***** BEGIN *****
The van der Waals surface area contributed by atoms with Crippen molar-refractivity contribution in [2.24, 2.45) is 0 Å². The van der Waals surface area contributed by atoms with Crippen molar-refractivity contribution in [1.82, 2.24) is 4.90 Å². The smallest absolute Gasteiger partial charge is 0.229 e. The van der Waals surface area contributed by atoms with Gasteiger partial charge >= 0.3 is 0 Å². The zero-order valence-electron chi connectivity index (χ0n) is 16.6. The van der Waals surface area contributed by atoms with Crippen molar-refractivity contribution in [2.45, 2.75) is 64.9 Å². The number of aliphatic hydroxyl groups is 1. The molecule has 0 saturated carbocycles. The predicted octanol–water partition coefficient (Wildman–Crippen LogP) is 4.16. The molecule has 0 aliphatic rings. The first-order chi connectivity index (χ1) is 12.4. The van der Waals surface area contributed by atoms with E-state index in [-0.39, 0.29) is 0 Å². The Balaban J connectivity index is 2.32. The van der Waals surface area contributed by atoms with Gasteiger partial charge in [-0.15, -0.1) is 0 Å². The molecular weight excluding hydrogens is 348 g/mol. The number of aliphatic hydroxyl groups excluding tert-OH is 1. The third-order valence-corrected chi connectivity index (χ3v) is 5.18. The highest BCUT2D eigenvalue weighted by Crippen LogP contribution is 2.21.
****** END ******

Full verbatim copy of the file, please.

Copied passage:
The van der Waals surface area contributed by atoms with Crippen molar-refractivity contribution in [2.24, 2.45) is 0 Å². The van der Waals surface area contributed by atoms with Crippen molar-refractivity contribution in [1.82, 2.24) is 4.90 Å². The smallest absolute Gasteiger partial charge is 0.229 e. The van der Waals surface area contributed by atoms with Gasteiger partial charge >= 0.3 is 0 Å². The zero-order valence-electron chi connectivity index (χ0n) is 16.6. The van der Waals surface area contributed by atoms with Crippen molar-refractivity contribution in [2.45, 2.75) is 64.9 Å². The number of aliphatic hydroxyl groups is 1. The molecule has 0 saturated carbocycles. The predicted octanol–water partition coefficient (Wildman–Crippen LogP) is 4.16. The molecule has 0 aliphatic rings. The first-order chi connectivity index (χ1) is 12.4. The van der Waals surface area contributed by atoms with E-state index in [-0.39, 0.29) is 0 Å². The Balaban J connectivity index is 2.32. The van der Waals surface area contributed by atoms with Gasteiger partial charge in [-0.15, -0.1) is 0 Å². The molecular weight excluding hydrogens is 348 g/mol. The number of aliphatic hydroxyl groups excluding tert-OH is 1. The third-order valence-corrected chi connectivity index (χ3v) is 5.18. The highest BCUT2D eigenvalue weighted by Crippen LogP contribution is 2.21.